According to the Seventh Circuit, Judge Delahanty was not required to give any warning whatsoever. While the Supreme Court has held that a guilty plea is voluntary when the defendant has been made aware of the direct consequences of his plea, see Brady v. United States, 397 U.S. 742, 755, 25 L. Ed. 2d 747, 90 S. Ct. 1463 (1970), the Seventh Circuit has ruled that possible future federal prosecutions stemming from the guilty plea are not direct consequences of the plea. See Jordan, 870 F.2d at 1317 (upholding plea in state court even though defendant was not informed that the state conviction would subject him to criminal liability under a federal career criminal statute); See also United States v. Long, 852 F.2d 975 (7th Cir. 1988). Consequently, Gentry can not successfully challenge his plea on the grounds that he was not apprised that the plea could enhance the sentence he might receive should he commit a federal crime sometime in the future.

 6. Organization of the Plea Colloquy

 The most disturbing aspect of the plea colloquy is that the judge asked Gentry to plead to the twelve counts of the three indictments at the very beginning of the plea hearing. This occurred before Gentry has been advised of the rights that he would be forgoing if he pled guilty, including the right against self-incrimination. Only after Gentry said the word "guilty" twelve separate times did the court caution him that he had the right to remain silent.

 Although it was highly irregular of the court to cause Gentry to say the word "guilty" at the outset of the plea hearing, a full reading of the record demonstrates that doing so did not amount to a "fundamental defect which inherently resulted in a complete miscarriage of justice." Hill v. United States, 368 U.S. 424, 428, 7 L. Ed. 2d 417, 82 S. Ct. 468 (1962). The transcript makes plain that the court did not consider Gentry's utterances of "guilty" at the beginning of the colloquy as constituting his plea. The judge did not accept the plea until Gentry was advised of his rights and of the consequences of pleading guilty, after asking Gentry several times again whether he truly intended to plead guilty. Tr. 12, 20. Gentry was given every reasonable opportunity by the judge to enter the type of plea he wished to.

 Finally, Gentry suggests that he actually never did plead guilty to the charges against him after being informed of his rights and advised of the consequences of the plea. The plea colloquy, taken in its entirety, demonstrates that Gentry did indeed admit his guilt after being properly advised of his rights and the consequences. After advising Gentry of his Boykin and other rights, and after advising him that he did not have to plead guilty and that he had a right to trial, the judge asked, "And are you still willing to go forward?" Gentry answered, "Yes." Tr. 9. Later, the court asked, "Are you pleading guilty freely and voluntarily?" and Gentry answered, "Yes." Tr. 10. After telling Gentry that a guilty plea could lead to 35 years in prison, the court asked, "Are you still willing to go forward?" and Gentry again responded, "Yes." Tr. 12.

 Those questions and answers make clear that Gentry did admit to his guilt. The fact that immediately prior to actually accepting the guilty plea, the judge asked Gentry whether he thought pleading guilty was "in his best interest," rather than asking Gentry if he was guilty, does not amount to a "fundamental defect which inherently resulted in a complete miscarriage of justice." Hill, 368 U.S., at 428.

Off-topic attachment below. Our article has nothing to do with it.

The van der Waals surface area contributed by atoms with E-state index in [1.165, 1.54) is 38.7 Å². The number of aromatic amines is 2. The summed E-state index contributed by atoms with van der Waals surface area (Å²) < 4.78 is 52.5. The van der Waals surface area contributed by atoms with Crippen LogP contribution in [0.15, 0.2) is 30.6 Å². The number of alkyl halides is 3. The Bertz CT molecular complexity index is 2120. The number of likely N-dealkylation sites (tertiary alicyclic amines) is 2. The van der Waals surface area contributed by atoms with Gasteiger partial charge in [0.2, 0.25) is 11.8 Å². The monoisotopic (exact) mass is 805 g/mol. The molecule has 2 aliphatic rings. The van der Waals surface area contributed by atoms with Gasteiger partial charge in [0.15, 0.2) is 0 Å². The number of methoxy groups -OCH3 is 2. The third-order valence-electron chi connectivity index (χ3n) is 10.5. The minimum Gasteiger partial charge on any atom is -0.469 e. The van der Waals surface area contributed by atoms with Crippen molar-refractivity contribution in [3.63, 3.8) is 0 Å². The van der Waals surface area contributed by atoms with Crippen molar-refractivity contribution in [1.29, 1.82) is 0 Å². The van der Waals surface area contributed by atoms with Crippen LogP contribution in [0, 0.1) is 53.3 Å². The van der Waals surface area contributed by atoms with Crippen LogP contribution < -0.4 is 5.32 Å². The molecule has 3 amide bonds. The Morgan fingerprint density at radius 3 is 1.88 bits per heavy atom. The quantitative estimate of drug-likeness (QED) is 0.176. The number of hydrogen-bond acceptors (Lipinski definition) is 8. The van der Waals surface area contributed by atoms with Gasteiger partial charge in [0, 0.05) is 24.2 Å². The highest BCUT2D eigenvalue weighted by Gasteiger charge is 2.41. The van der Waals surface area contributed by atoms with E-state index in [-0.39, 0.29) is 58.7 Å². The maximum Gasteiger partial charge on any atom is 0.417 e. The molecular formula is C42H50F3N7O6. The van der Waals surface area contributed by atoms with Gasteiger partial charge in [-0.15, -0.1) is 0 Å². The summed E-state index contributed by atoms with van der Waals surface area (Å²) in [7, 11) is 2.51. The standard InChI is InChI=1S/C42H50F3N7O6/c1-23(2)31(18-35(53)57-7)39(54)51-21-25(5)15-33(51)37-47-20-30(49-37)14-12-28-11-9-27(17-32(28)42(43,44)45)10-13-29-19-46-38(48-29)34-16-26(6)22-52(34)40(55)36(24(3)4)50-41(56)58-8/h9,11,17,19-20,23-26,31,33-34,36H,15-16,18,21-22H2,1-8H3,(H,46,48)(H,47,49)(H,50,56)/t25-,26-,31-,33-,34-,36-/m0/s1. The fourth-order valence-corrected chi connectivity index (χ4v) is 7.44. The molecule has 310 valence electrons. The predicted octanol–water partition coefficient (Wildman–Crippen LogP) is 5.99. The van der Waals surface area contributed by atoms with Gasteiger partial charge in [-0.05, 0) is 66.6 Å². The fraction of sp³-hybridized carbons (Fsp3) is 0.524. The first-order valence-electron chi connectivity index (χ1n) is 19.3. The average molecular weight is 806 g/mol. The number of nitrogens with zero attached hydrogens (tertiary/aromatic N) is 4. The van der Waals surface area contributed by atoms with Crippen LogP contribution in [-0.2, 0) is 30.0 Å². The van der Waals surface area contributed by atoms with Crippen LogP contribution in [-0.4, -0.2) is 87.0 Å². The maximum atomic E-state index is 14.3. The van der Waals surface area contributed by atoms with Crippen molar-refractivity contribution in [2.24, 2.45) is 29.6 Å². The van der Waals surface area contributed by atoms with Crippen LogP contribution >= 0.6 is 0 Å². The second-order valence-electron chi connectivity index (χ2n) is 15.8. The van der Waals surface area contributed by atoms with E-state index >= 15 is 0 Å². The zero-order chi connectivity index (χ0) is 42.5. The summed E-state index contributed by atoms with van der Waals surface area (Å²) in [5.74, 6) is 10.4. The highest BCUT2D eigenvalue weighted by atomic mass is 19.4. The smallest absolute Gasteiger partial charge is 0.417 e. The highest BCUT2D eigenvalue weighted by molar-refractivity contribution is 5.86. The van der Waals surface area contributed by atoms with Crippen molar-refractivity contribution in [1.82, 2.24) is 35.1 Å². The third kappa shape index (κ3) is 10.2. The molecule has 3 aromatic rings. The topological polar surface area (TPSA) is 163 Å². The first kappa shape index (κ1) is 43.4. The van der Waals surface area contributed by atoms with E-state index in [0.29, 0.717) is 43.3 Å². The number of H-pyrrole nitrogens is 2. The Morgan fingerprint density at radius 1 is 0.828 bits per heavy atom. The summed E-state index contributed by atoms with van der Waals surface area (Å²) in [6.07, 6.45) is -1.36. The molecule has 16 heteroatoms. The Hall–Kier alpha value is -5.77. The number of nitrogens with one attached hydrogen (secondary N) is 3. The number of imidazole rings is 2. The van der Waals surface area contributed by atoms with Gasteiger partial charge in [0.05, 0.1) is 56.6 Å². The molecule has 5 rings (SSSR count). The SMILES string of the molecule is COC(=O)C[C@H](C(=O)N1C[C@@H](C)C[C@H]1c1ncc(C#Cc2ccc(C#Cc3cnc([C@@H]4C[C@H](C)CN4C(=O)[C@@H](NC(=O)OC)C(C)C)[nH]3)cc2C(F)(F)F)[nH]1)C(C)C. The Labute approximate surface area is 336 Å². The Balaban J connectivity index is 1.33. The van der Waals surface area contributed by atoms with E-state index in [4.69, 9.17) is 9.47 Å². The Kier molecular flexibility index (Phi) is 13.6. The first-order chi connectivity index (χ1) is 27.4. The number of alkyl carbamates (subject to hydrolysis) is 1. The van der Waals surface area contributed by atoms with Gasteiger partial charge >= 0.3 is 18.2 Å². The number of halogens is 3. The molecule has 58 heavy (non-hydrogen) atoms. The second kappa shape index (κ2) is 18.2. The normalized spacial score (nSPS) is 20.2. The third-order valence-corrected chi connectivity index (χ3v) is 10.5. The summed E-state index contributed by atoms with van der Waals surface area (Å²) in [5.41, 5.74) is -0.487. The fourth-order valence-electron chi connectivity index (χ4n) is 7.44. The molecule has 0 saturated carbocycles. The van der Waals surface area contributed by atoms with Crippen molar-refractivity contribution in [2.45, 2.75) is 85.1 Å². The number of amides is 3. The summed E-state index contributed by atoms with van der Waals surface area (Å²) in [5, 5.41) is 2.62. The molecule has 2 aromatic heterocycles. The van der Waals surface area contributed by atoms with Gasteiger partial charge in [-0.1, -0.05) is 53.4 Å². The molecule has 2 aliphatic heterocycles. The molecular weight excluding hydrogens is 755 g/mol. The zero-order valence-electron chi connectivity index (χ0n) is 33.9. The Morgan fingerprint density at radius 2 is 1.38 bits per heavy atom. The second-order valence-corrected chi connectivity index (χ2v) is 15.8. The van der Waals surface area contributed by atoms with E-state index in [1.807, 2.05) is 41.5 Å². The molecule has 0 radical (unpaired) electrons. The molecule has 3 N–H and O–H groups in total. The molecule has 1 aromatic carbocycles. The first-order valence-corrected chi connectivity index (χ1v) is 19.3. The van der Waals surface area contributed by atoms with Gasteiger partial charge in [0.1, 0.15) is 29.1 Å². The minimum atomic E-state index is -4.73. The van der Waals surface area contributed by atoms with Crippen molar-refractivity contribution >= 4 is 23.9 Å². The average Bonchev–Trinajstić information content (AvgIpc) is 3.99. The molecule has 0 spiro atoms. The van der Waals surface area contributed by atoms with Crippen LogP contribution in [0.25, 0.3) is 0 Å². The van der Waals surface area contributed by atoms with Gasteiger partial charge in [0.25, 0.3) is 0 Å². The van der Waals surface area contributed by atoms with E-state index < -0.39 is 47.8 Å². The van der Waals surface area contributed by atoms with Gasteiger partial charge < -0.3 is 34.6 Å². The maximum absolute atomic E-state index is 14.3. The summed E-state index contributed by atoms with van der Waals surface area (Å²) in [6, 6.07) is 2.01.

7. Summary

 In sum, the court concludes that Gentry failed to meet his burden of proof that his guilty pleas in Maine were not voluntarily and intelligently made. The court so concedes based on a review of the totality of the circumstances.

 C. Amendment to § 924(e) When Applied to Gentry is Not an Ex Post Facto Law.

 According to the first Maine indictment (88-1162), Gentry committed five burglaries between August 4-13, 1988. The second indictment (89-324) charged him with one burglary on November 7, 1988. The third indictment (89-412) charges him with a final burglary on December 4.

 On November 18, 1988, the underlined words were added to 18 U.S.C. § 924(e)(1) by Public Law 100-690:

 In the case of a person who violates section 922(g) of this title and has three previous convictions by any court . . . for a violent felony . . . committed on occasions different from one another, such person shall not be . . . imprisoned less than fifteen years.

 The additional language was to clear up a dispute among the circuits. Some circuits had held that a defendant is subject to the enhanced penalty, regardless of the number of adjudications, as long as each conviction arises out of a distinct criminal episode. Others had held that courts should count the number of adjudicated separately even if more than one distinct criminal episode was tried at the same trial.

 Gentry points out that Congress did not add the clarifying language until after he had committed six burglaries listed in the earlier two indictments. He then argues that because those first six burglaries would probably have been adjudicated together under Maine law, see Me. Rev. Stat. tit. 17A, § 14, the clarifying language should not be applied to those burglaries to treat them as separate offenses for the purposes of the enhancement provision. Rather, the first six burglaries should be lumped together as a single adjudication of burglary. His conviction based on the December 4, 1988 indictment (after the change in the law) would have given him a second conviction, one short of that required for sentence enhancement.

 United States v. Jordan, 870 F.2d 1310 (7th Cir. 1989) defeats Gentry's argument. In Jordan, the defendant committed his three prior violent felonies before the enhancement statute was ever enacted. He was convicted of the precursor to § 922(g)(1) after the enhancement penalty was enacted. The Seventh Circuit ruled that the enhancement provision did not make more onerous the punishment for crimes committed before its enactment, because the enhancement provision did not increase the punishment for the three prior convictions. Rather, it imposed a stiffer penalty on the felon-in-possession crime, which had occurred after the enactment or the enhancement provision. The same would be true here with respect to the amendment to § 924(e).


 Kevin Gentry's motion to preclude the government's use of Gentry's prior convictions for sentence enhancement purposes is denied.




 DATE: January 2, 1992